In order to make it to the point where we were able to begin pedalling, we gave up our jobs in Perth, sold our possessions – bar for a small container – and enjoyed a final scenic road trip up the west coast of Australia to Darwin. We enjoyed an interesting 2 weeks holidaying in India; ‘interesting’ due to it being the absolute dichotomy of the conservative Australia we had left behind. A flight across the Himalayas landed us at our starting point: Kashgar, in the Western Chinese Province of Xinjiang.
Kashgar lies at a natural intersection of pathways between East and West and is therefore a melting pot of cultures, faces, languages and dwellings, and not at all the China we were expecting. Arab, Persian and Turkic influences are seen throughout the city; all under the watchful eye of a towering statue of Mao Zedong, one of the few left in the country.
The first notable challenge upon arrival into Kashgar is to determine what the time is. China operates on a single time zone, which is odd for a country roughly the size of Australia. As a result, the good people of Kashgar refer to ‘Beijing time’ – which is the actual time – and ‘local time’ being two hours later– which is the time everyone wishes it was (and the time it probably should be). The two terms are frequently interchanged, with no apparent consensus on which time everyone should operate under. The single time zone was a former brainchild of Emperor Mao to create unity within the county, and it would be safe to say that a significant by-product of this unifying initiative has been some pretty tardy meetings and a few missed dentist appointments.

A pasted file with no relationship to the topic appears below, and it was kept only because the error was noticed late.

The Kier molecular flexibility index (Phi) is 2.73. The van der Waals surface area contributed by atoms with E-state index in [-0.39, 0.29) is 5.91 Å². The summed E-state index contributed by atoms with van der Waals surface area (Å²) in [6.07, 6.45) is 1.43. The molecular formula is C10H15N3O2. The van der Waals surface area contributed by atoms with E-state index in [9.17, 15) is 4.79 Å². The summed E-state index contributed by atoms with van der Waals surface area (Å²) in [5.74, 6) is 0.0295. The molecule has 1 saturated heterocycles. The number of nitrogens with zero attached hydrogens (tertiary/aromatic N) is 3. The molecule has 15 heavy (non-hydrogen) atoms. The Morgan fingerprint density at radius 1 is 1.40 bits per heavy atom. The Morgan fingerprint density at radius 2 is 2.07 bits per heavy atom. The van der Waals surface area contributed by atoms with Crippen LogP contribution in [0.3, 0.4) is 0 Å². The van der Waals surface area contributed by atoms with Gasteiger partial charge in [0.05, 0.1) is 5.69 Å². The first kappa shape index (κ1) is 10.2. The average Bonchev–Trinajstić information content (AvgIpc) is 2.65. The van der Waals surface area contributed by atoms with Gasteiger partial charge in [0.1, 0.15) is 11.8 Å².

With the help of a Taiwanese chap who’d just ridden solo across from Taiwan, we were able to locate a Merida bike shop shop through a dust storm, from where we bought our touring bikes. Liang proved invaluable as our translator in the bike shops, but more importantly for introducing us to the finest dumpling restaurant in the city (and probably China). The remainder of our time in Kashgar was spent setting up our bikes with the saddles and extras we had brought with us, and ruthlessly reducing our equipment and clothing piles.
If you decided to take a holiday to Kashgar without the intention of tying it in to a cross-continental overland journey, I can only imagine you would be quite disappointed. This is a sprawling, highly populated operational Chinese City, and even the Sunday markets – which are sold as the centrepiece of this town, were certainly u underwhelming. Notwithstanding this, Kashgar served us well. The people at the Pamir Hostel (http://www.pamirhostel.com/en/) were nothing short of excellent and come highly recommended. The food market near the hostel is a worthwhile evening experience, particularly when craving sheep intestines, brains and hooves.